Cal  Thomas

Two other arguments one hears most for maintaining the arms sales to Arab states are: (1) If we don't sell them arms, other countries will; and (2) Such sales bring money back into this country. A nation that prides itself on doing the right thing should abide by a higher standard than that of other arms providers. For the high ideals we profess, but don't always attain, consider the lyrics from "America the Beautiful," which includes, "Till all success be nobleness and every gain divine!"

Foreign aid that produces results in America's interest is a good thing. Helping to fight AIDS in Africa, for example, meets both American humanitarian and policy goals. Sending aid to Arab nations that teach in their schools, broadcast in their media and preach from their minbars that America and Israel are evil and must be destroyed serves neither of these objectives. At the very least, U.S. aid to Arab states should be tied to a change in ideological and theological behavior in those countries.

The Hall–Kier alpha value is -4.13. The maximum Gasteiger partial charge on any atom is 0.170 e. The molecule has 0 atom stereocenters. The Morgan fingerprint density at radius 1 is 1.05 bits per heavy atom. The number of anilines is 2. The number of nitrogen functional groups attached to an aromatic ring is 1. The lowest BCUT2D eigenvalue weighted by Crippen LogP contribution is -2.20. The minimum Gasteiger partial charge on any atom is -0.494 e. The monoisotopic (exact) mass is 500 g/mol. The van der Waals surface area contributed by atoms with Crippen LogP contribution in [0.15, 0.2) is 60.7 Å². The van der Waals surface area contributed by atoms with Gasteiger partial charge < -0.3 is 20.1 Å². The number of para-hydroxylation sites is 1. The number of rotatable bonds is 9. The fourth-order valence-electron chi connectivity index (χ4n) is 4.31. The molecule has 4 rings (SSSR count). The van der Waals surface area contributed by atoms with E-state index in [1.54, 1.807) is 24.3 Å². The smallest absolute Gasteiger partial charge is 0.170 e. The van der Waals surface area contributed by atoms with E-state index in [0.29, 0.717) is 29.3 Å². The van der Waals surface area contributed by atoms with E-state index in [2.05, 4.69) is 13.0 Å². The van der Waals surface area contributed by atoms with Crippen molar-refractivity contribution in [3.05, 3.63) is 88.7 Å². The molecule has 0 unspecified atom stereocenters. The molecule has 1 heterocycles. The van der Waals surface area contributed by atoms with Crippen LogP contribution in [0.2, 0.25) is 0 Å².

Lack of aid isn't the problem. The oil resources of many Arab states give them more than enough to care for their own people. Lack of modernity is the problem. So long as many Arab states continue in their feudalistic mentality and suppression of half their population (women), prosperity and the "blessings of liberty" will not wish to pay them a visit.

No matter how these numerous uprisings turn out -- and some could turn out very badly for the people of those nations and for U.S. policy -- America's policy of arms sales to Arab states definitely needs to change.


Cal Thomas

Cal Thomas is co-author (with Bob Beckel) of the book, "Common Ground: How to Stop the Partisan War That is Destroying America".
 
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